Check out these remote camera shots from Space Explored photographers @baserunner0723 and @derekiswise.
« Last Edit: 12/20/2021 02:25 am by SPKirsch »

Offline OneSpeed

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This was posted in the Starlink Group 4-4 thread, but here might be a better place to answer it.

Watching the landing on the broadcast, I noticed the displayed stage 1 velocity was still 263 kph when the altitude reach 0.0 km, and was still 183 kph when the altitude flipped from 0.0 km to -0.0 km, which presumable meant effectively 0 m. Since the video had cut out (as usual) I found this telemetry disconcerting. Fortunately, a few seconds later we got confirmation of a safe landing so clearly the broadcast telemetry was inaccurate (maybe just out of synch). I haven't watched every landing, but it always seemed like the displayed telemetry converged nicely to 0 velocity and altitude at the same time in the past. Was this landing unique or have we seen misleading telemetry in the broadcast previously? Any idea why the two data streams would be so far out of synch?

There have been many instances of interruptions to the webcast streams over the years, especially of the video for the ASDS landings. As you say, for Starlink 4-4 the speed, altitude and video were all heavily corrupted, perhaps by atmospheric conditions, and/or shock from the engine plume.

For Türksat 5B, the altitude changed from 0.1 to 0.0km at a speed of 167km/h, i.e. at an altitude of 100m, which is norminal, as John Insprucker would have it. The Türksat 5B S1 telemetry is as smooth as I have seen.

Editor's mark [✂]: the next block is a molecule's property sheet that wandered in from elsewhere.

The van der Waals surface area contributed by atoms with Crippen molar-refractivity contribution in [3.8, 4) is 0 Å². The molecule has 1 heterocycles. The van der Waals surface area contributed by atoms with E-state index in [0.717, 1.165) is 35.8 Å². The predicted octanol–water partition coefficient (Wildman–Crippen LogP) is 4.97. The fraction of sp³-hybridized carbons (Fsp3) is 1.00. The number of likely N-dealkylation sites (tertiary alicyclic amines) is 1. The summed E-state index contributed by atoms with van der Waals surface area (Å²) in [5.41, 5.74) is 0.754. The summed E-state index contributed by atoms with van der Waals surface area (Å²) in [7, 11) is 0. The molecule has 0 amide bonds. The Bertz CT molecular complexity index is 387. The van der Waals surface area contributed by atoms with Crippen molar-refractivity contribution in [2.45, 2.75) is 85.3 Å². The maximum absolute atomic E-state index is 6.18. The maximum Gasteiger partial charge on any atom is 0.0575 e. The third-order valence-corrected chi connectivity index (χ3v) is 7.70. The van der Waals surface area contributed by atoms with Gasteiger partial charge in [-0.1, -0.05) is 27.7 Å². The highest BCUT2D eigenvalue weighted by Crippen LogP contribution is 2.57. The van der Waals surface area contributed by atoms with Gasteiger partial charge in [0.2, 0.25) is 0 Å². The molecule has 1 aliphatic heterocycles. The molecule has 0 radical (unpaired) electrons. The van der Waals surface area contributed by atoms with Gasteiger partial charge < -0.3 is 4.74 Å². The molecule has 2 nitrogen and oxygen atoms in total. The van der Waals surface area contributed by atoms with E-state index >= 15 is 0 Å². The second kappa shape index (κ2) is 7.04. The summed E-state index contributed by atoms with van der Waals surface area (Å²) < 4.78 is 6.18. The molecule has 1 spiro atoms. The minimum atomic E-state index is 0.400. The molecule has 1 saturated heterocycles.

The Türksat 5A stream was quite brittle during the boost phase, as you can see from the comparison with Türksat 5B. The speed value froze several times, registering as large negative jerks in acceleration, followed by positive jerks as the buffered stream data caught up once transmission resumed.

As well, there was no telemetry broadcast for the Türksat 5A second stage GTO burn (SESU2), for reasons I'm not sure of. Happily, these issues were resolved for the Türksat 5B mission.
« Last Edit: 12/20/2021 03:57 am by OneSpeed »

Offline ZachS09

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https://twitter.com/TSKelso/status/1472737958050484227
Quote
CelesTrak has a TLE for 1 object from the launch (2021-126) of TURKSAT 5B atop a Falcon 9 rocket from Cape Canaveral on Dec 19 at 0358 UTC

198 x 68,931km, 27.12 degrees

With the listed orbital parameters, the delta-v to get to GEO is around 1,611 m/s.

https://gtocalc.github.io/
« Last Edit: 12/20/2021 04:35 am by ZachS09 »
Liftoff for St. Jude's! Go Dragon, Go Falcon, Godspeed Inspiration4!

Offline crandles57

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A record 25th consecutive successful landing, if I am counting correctly. Also 49 of last 50 successful - 98% but perhaps that is a bit cherry-picking.

Online soltasto

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https://twitter.com/TSKelso/status/1472737958050484227
Quote
CelesTrak has a TLE for 1 object from the launch (2021-126) of TURKSAT 5B atop a Falcon 9 rocket from Cape Canaveral on Dec 19 at 0358 UTC

198 x 68,931km, 27.12 degrees

With the listed orbital parameters, the delta-v to get to GEO is around 1,611 m/s.

https://gtocalc.github.io/

I get a slightly lower delta v to GEO: 1603 m/s

Quote
Super-sync transfer.

First maneuver:
Perigee changed to 35786km
Inclination changed to 1.4563 degrees
Current Orbit: 35786.0000 km x 68931.0000 km x 1.4563 degrees;
Apogee Speed: 1949.2716 m/s; Perigee Speed: 3481.8429 m/s; delta v to this orbit: 1187.6282

Second maneuver:
Apogee changed to 35786km
Inclination changed to 0 degrees
Current Orbit: 35786.0000 km x 35786.0000 km x 0.0000 degrees;
Apogee Speed: 3074.9218 m/s; Perigee Speed: 3074.9218 m/s; delta v to this orbit: 1602.9613

Total delta v to GEO: 1602.9613 m/s